30 September, 2020
When you have a high cost of failure, it can be tempting to reduce the chances of failure occurring. This is wise, but it is not the whole story.
After a while, the cost of such reduction exercises follow the laws of diminishing returns. Failure will likely always occur sooner or later, and so any complete strategy must assume failure will occur at some point. Thus, I would suggest any efforts to reduce the chance of failure are best paired with equally strenuous efforts to reduce the cost of failure itself.
Build systems that tolerate failure, perhaps even expect it. An ideal target might be to build a system that can have anything thrown at it and recover instantly. If building a bridge, perhaps assume that most rivets are badly made. How would your design differ? If building software, perhaps assume that code is insecure and prone to crash. How would your architecture differ?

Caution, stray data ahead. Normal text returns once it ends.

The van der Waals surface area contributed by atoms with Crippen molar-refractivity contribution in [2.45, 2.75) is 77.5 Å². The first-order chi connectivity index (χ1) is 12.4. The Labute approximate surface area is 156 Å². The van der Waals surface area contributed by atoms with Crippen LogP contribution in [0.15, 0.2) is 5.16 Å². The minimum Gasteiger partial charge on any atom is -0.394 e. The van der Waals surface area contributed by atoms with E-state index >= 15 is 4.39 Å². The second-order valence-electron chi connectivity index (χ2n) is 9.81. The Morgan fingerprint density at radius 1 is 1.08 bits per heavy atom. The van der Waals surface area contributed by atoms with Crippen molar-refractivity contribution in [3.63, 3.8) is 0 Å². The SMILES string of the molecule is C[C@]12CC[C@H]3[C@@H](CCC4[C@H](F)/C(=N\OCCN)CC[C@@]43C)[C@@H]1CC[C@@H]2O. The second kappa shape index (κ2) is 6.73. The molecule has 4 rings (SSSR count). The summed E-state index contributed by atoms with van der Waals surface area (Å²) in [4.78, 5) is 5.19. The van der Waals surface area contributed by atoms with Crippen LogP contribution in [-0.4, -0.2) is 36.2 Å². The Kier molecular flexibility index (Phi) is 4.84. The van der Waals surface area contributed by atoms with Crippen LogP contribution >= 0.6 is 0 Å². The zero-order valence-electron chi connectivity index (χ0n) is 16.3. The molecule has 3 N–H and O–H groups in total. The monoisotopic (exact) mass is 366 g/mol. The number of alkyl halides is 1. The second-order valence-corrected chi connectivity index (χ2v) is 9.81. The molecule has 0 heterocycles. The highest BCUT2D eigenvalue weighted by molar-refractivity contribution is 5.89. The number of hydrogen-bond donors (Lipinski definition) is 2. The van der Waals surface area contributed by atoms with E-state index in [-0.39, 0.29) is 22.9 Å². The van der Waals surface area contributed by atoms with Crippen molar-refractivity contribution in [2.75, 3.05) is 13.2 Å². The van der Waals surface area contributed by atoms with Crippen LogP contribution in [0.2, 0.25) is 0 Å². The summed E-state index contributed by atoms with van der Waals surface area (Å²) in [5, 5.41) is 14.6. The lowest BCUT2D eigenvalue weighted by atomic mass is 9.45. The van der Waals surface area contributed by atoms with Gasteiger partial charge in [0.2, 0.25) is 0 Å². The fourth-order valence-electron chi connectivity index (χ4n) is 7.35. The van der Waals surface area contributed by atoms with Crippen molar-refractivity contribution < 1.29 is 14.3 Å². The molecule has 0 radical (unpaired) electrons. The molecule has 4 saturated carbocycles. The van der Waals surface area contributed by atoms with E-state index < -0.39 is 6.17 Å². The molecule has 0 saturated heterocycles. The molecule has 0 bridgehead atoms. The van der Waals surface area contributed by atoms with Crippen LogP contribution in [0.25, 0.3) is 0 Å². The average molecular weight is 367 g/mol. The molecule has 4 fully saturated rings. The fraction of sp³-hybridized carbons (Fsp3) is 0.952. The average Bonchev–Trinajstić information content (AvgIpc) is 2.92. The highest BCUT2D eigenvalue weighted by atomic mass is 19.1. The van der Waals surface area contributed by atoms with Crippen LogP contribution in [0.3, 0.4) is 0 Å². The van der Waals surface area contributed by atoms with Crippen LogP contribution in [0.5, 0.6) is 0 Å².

If building a process, perhaps assume that people are stressed and forgetful. How would your compassion differ?
It may also be prudent to consider how incentives align along such assumptions. If the bridge tolerates shoddy work, does that encourage cowboys? If your software tolerates sloppy code, does that encourage hacks?
If your team practices empathy, does it encourage those that would take advantage?
To which I submit, these are different problems. While one may engender good fire safety by stuffing oily rags and scrunched up newspaper into every crevice of the house, it might not be the only approach.